A few weeks ago, Barron’s carried a multi-page article on the top investments for coming smart grid technology. (For a free preview, click here). Several established companies are listed as primary players, along with a couple of leading utilities. Among them, FLP (Florida Light and Power) has been a leader in smart grid technology. Profiled last year on 2nd Green Revolution, FLP plans “to install a smart grid system across the greater Miami area . . . to be called Energy Smart Miami.”
Among the companies mentioned by Barron’s reporter Mike Hogan are technology stalwarts such as Google, Microsoft, and IBM. In addition, he writes that Cisco Systems is well positioned for a roll-out of smart grid technologies. According to his article, estimates by Barclays Capital suggest that “monitoring devices and communications technology [that] help utilities and consumers better manage energy flow, could reach $40 billion a year by 2015, compared to less than $10 billion today.” The bank goes on to claim that “outlays for the requisite hardware and software could grow to $100 billion a year” by 2030.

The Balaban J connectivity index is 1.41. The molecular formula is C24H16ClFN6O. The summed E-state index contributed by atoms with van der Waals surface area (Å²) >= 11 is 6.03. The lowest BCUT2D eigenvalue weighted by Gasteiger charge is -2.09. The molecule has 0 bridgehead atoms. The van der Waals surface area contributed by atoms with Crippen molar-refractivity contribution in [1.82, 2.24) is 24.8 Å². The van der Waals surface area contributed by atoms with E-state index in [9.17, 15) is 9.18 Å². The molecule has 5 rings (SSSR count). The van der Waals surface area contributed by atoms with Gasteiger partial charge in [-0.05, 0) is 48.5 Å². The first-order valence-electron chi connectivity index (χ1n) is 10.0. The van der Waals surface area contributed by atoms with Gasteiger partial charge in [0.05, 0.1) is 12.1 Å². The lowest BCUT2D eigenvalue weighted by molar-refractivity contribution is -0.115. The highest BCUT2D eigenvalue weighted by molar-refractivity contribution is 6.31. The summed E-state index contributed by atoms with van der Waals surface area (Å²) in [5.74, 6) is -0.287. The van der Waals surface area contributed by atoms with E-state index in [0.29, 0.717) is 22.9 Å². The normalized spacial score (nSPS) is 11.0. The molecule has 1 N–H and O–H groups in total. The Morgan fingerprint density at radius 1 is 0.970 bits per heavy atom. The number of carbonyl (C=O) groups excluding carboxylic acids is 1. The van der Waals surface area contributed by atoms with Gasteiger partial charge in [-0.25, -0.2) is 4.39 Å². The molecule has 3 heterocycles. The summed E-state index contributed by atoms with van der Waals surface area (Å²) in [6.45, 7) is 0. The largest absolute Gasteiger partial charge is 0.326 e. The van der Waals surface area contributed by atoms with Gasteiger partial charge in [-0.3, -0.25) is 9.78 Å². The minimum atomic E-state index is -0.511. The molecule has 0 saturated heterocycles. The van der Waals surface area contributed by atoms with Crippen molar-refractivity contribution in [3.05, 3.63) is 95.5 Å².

Hogan’s article goes on to posit that the smart money in a smart grid future is in infrastructure, not wind and solar power companies. He cites analyst Steven Milunovich at Bank of America Merrill Lynch. Milunovich “calls the smart grid Merrill’s ‘favorite’ green-energy sector, because smart-grid companies are less capital-intensive than solar and wind-power companies, and generally deliver higher returns.” Furthermore, “Canaccord Adams analyst John Quealy notes, smart-grid upgrades in the U.S. and elsewhere are prerequisites to using solar and wind power in the most cost-effective and efficient ways.”
A few of the smaller companies mentioned in the Barron’s piece include engineering, construction, and metering companies. Hogan specifically mentions ABB, EnerNOC, and Itron, as well as privately held companies Silver Spring Networks (involved in the Energy Smart Miami project) and Gridpoint, mentioned previously on 2nd Green Revolution.
For those looking for the next big thing, perhaps smart grid technology will offer the investment boom of tech stocks in the late 1990s. What this will also offer though, are improved efficiencies, greater clean energy, and lower utility bills as a result of reduced consumption.
- Eric Wilson
[image source: EnergyTechStocks.com]